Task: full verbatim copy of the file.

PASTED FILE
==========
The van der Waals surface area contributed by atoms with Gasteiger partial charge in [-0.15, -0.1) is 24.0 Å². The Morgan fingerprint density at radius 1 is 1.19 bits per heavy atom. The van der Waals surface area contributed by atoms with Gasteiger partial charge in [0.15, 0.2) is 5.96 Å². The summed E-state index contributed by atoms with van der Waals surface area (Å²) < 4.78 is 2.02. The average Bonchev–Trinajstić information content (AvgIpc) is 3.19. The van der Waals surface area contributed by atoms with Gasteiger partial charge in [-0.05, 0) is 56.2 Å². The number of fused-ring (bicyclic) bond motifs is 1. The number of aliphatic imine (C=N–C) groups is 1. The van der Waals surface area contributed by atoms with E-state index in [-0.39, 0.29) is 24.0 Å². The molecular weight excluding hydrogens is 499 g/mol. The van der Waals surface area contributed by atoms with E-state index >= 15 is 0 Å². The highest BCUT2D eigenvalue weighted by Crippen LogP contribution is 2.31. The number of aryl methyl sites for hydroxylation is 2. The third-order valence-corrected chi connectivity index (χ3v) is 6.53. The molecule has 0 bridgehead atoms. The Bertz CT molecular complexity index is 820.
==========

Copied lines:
The van der Waals surface area contributed by atoms with Gasteiger partial charge in [-0.15, -0.1) is 24.0 Å². The Morgan fingerprint density at radius 1 is 1.19 bits per heavy atom. The van der Waals surface area contributed by atoms with Gasteiger partial charge in [0.15, 0.2) is 5.96 Å². The summed E-state index contributed by atoms with van der Waals surface area (Å²) < 4.78 is 2.02. The average Bonchev–Trinajstić information content (AvgIpc) is 3.19. The van der Waals surface area contributed by atoms with Gasteiger partial charge in [-0.05, 0) is 56.2 Å². The number of fused-ring (bicyclic) bond motifs is 1. The number of aliphatic imine (C=N–C) groups is 1. The van der Waals surface area contributed by atoms with E-state index in [-0.39, 0.29) is 24.0 Å². The molecular weight excluding hydrogens is 499 g/mol. The van der Waals surface area contributed by atoms with E-state index >= 15 is 0 Å². The highest BCUT2D eigenvalue weighted by Crippen LogP contribution is 2.31. The number of aryl methyl sites for hydroxylation is 2. The third-order valence-corrected chi connectivity index (χ3v) is 6.53. The molecule has 0 bridgehead atoms. The Bertz CT molecular complexity index is 820.